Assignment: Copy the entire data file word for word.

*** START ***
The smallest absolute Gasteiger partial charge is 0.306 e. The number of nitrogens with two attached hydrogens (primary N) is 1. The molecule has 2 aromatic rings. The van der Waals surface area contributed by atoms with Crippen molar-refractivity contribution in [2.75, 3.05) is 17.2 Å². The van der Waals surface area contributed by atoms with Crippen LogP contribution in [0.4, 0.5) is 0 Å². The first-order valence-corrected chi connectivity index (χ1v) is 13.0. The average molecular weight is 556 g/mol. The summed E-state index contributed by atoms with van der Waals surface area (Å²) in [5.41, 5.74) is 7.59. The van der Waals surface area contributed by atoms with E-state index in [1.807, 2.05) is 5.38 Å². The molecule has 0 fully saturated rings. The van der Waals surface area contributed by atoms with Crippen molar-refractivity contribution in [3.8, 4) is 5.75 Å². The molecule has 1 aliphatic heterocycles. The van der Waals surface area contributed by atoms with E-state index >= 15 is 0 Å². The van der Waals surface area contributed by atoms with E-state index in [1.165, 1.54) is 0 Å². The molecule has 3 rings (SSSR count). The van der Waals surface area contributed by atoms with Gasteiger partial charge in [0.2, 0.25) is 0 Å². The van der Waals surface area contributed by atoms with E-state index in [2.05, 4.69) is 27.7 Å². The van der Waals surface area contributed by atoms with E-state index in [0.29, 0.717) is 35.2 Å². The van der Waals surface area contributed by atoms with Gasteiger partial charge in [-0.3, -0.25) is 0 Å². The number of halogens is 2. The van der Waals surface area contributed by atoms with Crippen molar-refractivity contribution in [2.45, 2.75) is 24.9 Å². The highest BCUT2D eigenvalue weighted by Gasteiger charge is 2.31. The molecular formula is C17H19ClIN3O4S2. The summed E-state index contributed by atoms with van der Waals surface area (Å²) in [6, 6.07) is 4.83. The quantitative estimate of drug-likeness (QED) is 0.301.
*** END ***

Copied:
The smallest absolute Gasteiger partial charge is 0.306 e. The number of nitrogens with two attached hydrogens (primary N) is 1. The molecule has 2 aromatic rings. The van der Waals surface area contributed by atoms with Crippen molar-refractivity contribution in [2.75, 3.05) is 17.2 Å². The van der Waals surface area contributed by atoms with Crippen LogP contribution in [0.4, 0.5) is 0 Å². The first-order valence-corrected chi connectivity index (χ1v) is 13.0. The average molecular weight is 556 g/mol. The summed E-state index contributed by atoms with van der Waals surface area (Å²) in [5.41, 5.74) is 7.59. The van der Waals surface area contributed by atoms with E-state index in [1.807, 2.05) is 5.38 Å². The molecule has 0 fully saturated rings. The van der Waals surface area contributed by atoms with Crippen molar-refractivity contribution in [3.8, 4) is 5.75 Å². The molecule has 1 aliphatic heterocycles. The van der Waals surface area contributed by atoms with E-state index >= 15 is 0 Å². The van der Waals surface area contributed by atoms with E-state index in [1.165, 1.54) is 0 Å². The molecule has 3 rings (SSSR count). The van der Waals surface area contributed by atoms with Gasteiger partial charge in [0.2, 0.25) is 0 Å². The van der Waals surface area contributed by atoms with E-state index in [2.05, 4.69) is 27.7 Å². The van der Waals surface area contributed by atoms with E-state index in [0.29, 0.717) is 35.2 Å². The van der Waals surface area contributed by atoms with Gasteiger partial charge in [-0.3, -0.25) is 0 Å². The number of halogens is 2. The van der Waals surface area contributed by atoms with Crippen molar-refractivity contribution in [2.45, 2.75) is 24.9 Å². The highest BCUT2D eigenvalue weighted by Gasteiger charge is 2.31. The molecular formula is C17H19ClIN3O4S2. The summed E-state index contributed by atoms with van der Waals surface area (Å²) in [6, 6.07) is 4.83. The quantitative estimate of drug-likeness (QED) is 0.301.